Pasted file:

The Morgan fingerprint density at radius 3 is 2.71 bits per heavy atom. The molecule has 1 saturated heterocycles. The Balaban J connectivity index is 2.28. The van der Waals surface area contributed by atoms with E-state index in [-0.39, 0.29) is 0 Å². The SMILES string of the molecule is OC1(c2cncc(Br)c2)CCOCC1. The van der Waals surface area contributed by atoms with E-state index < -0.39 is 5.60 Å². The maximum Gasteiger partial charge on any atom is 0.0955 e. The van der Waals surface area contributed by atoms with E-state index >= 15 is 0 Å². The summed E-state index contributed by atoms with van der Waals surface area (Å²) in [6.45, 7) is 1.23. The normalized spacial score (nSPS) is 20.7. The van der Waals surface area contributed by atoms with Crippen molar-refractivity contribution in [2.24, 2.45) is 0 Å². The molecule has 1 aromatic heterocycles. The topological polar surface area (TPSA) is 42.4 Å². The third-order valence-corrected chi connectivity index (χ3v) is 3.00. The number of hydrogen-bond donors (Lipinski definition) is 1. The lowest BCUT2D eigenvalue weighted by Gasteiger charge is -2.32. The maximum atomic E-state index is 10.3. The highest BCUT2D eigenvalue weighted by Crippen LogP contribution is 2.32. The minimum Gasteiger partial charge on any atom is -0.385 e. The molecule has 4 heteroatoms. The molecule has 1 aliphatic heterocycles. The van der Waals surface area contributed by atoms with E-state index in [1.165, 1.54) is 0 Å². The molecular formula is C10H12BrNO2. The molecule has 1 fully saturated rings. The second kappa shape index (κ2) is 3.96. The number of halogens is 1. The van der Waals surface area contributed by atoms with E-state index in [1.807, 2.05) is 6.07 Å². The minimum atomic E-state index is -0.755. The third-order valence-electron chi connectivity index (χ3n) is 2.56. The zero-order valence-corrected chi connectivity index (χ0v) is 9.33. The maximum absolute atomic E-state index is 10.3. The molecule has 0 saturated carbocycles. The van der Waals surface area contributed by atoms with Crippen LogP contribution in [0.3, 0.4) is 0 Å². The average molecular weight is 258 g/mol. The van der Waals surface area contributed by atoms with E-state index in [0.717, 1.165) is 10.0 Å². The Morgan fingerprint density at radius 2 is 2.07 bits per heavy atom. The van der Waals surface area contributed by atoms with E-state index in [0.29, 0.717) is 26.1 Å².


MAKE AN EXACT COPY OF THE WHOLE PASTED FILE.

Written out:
The Morgan fingerprint density at radius 3 is 2.71 bits per heavy atom. The molecule has 1 saturated heterocycles. The Balaban J connectivity index is 2.28. The van der Waals surface area contributed by atoms with E-state index in [-0.39, 0.29) is 0 Å². The SMILES string of the molecule is OC1(c2cncc(Br)c2)CCOCC1. The van der Waals surface area contributed by atoms with E-state index < -0.39 is 5.60 Å². The maximum Gasteiger partial charge on any atom is 0.0955 e. The van der Waals surface area contributed by atoms with E-state index >= 15 is 0 Å². The summed E-state index contributed by atoms with van der Waals surface area (Å²) in [6.45, 7) is 1.23. The normalized spacial score (nSPS) is 20.7. The van der Waals surface area contributed by atoms with Crippen molar-refractivity contribution in [2.24, 2.45) is 0 Å². The molecule has 1 aromatic heterocycles. The topological polar surface area (TPSA) is 42.4 Å². The third-order valence-corrected chi connectivity index (χ3v) is 3.00. The number of hydrogen-bond donors (Lipinski definition) is 1. The lowest BCUT2D eigenvalue weighted by Gasteiger charge is -2.32. The maximum atomic E-state index is 10.3. The highest BCUT2D eigenvalue weighted by Crippen LogP contribution is 2.32. The minimum Gasteiger partial charge on any atom is -0.385 e. The molecule has 4 heteroatoms. The molecule has 1 aliphatic heterocycles. The van der Waals surface area contributed by atoms with E-state index in [1.165, 1.54) is 0 Å². The molecular formula is C10H12BrNO2. The molecule has 1 fully saturated rings. The second kappa shape index (κ2) is 3.96. The number of halogens is 1. The van der Waals surface area contributed by atoms with E-state index in [1.807, 2.05) is 6.07 Å². The minimum atomic E-state index is -0.755. The third-order valence-electron chi connectivity index (χ3n) is 2.56. The zero-order valence-corrected chi connectivity index (χ0v) is 9.33. The maximum absolute atomic E-state index is 10.3. The molecule has 0 saturated carbocycles. The van der Waals surface area contributed by atoms with Crippen LogP contribution in [0.3, 0.4) is 0 Å². The average molecular weight is 258 g/mol. The van der Waals surface area contributed by atoms with E-state index in [0.717, 1.165) is 10.0 Å². The Morgan fingerprint density at radius 2 is 2.07 bits per heavy atom. The van der Waals surface area contributed by atoms with E-state index in [0.29, 0.717) is 26.1 Å².